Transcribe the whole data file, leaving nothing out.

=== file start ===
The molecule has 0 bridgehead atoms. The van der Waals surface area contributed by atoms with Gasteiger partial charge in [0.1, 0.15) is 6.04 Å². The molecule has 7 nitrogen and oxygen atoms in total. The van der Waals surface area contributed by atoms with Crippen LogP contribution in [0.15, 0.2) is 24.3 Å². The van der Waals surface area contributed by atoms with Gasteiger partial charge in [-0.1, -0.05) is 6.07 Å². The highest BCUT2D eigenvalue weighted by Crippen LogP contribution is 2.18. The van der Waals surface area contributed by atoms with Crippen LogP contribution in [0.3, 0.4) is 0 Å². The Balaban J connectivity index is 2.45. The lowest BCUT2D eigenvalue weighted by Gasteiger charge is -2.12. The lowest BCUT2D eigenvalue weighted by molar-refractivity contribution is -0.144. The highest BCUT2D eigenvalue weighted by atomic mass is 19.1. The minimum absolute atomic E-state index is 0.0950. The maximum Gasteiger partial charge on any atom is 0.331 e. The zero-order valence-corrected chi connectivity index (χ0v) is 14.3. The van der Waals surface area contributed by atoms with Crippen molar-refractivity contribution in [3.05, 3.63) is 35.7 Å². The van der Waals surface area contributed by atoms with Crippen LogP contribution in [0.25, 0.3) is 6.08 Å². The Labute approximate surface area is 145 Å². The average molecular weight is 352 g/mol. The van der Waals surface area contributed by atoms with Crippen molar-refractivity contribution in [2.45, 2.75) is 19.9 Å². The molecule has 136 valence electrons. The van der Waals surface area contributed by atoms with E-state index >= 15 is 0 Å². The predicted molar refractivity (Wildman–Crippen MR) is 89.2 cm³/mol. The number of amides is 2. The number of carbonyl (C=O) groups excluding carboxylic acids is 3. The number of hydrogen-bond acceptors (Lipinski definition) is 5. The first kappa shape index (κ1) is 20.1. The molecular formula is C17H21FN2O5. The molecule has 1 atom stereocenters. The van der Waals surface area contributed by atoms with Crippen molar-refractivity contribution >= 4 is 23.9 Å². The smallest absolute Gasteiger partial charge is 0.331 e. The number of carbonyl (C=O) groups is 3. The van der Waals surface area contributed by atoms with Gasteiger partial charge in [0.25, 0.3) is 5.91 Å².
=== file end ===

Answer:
The molecule has 0 bridgehead atoms. The van der Waals surface area contributed by atoms with Gasteiger partial charge in [0.1, 0.15) is 6.04 Å². The molecule has 7 nitrogen and oxygen atoms in total. The van der Waals surface area contributed by atoms with Crippen LogP contribution in [0.15, 0.2) is 24.3 Å². The van der Waals surface area contributed by atoms with Gasteiger partial charge in [-0.1, -0.05) is 6.07 Å². The highest BCUT2D eigenvalue weighted by Crippen LogP contribution is 2.18. The van der Waals surface area contributed by atoms with Crippen LogP contribution in [0.3, 0.4) is 0 Å². The Balaban J connectivity index is 2.45. The lowest BCUT2D eigenvalue weighted by Gasteiger charge is -2.12. The lowest BCUT2D eigenvalue weighted by molar-refractivity contribution is -0.144. The highest BCUT2D eigenvalue weighted by atomic mass is 19.1. The minimum absolute atomic E-state index is 0.0950. The maximum Gasteiger partial charge on any atom is 0.331 e. The zero-order valence-corrected chi connectivity index (χ0v) is 14.3. The van der Waals surface area contributed by atoms with Crippen molar-refractivity contribution in [3.05, 3.63) is 35.7 Å². The van der Waals surface area contributed by atoms with Crippen LogP contribution in [0.25, 0.3) is 6.08 Å². The Labute approximate surface area is 145 Å². The average molecular weight is 352 g/mol. The van der Waals surface area contributed by atoms with Crippen molar-refractivity contribution in [2.45, 2.75) is 19.9 Å². The molecule has 136 valence electrons. The van der Waals surface area contributed by atoms with E-state index >= 15 is 0 Å². The predicted molar refractivity (Wildman–Crippen MR) is 89.2 cm³/mol. The number of amides is 2. The number of carbonyl (C=O) groups excluding carboxylic acids is 3. The number of hydrogen-bond acceptors (Lipinski definition) is 5. The first kappa shape index (κ1) is 20.1. The molecular formula is C17H21FN2O5. The molecule has 1 atom stereocenters. The van der Waals surface area contributed by atoms with Crippen molar-refractivity contribution >= 4 is 23.9 Å². The smallest absolute Gasteiger partial charge is 0.331 e. The number of carbonyl (C=O) groups is 3. The van der Waals surface area contributed by atoms with Gasteiger partial charge in [0.25, 0.3) is 5.91 Å².